If there’s one thing Gabe Plotkin is good at, it’s finding companies that are perhaps not quite as good as their share price suggests and betting against them. It’s why his backers and new investors flocked to him even when the meme-stock mania of one year ago cost them 7 billion of their dollars on those very shorts.
Other hedge-fund managers regard Melvin as especially good at shorting….
“A lot of [portfolio managers] say they do something and they explain a process, and then, when you observe them, they don’t do that,” said Perry Boyle, Mr. Cohen’s longtime deputy, since retired, who had been head of equities at SAC and then at Point72.
Of the hundreds of portfolio managers who worked for Mr. Cohen over the years, he said, “Gabe was the most disciplined and process-oriented PM we had run across.” Mr. Boyle invested in Melvin last year, after the January losses.
It's sure a good thing the Journal got Boyle on the phone when it did, because we imagine he might be a bit less likely to go in on Plotkin’s latest plan.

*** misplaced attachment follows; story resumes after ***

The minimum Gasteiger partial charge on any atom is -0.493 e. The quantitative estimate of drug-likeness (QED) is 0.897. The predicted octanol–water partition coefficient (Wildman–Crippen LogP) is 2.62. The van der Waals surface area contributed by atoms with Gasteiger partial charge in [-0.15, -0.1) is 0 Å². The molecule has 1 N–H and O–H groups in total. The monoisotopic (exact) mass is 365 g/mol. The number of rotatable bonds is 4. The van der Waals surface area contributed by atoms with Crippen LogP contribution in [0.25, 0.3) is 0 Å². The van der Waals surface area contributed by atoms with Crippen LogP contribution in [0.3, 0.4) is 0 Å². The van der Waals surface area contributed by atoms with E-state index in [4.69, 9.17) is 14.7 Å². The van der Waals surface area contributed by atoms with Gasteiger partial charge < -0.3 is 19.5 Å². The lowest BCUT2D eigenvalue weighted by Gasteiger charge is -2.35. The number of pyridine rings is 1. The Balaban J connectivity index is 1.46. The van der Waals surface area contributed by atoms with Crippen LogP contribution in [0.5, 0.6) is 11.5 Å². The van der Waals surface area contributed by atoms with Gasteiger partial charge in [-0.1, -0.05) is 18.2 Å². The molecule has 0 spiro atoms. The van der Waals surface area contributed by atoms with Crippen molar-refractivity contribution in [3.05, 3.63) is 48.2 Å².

The new fund will be called Melvin Capital Long Only LP and the filing did not say when fundraising will begin. The fund's name suggests that it will bet stocks will rise not fall and that the portfolio will not be hedged…. "Launching a hedge fund strategy which doesn't (appear to) hedge is puzzling," said Max Gokhman, chief investment officer at hedge fund Alpha TrAI. Markets will likely be turbulent which will "require nimbleness to tactically go long and short, not just to maximize alpha but to minimize risk as well…."
Now investors worry Plotkin's new fund might signal that he has lost the nerve to short, the very thing that allows hedge funds to promise clients a way to ride out tumbling markets.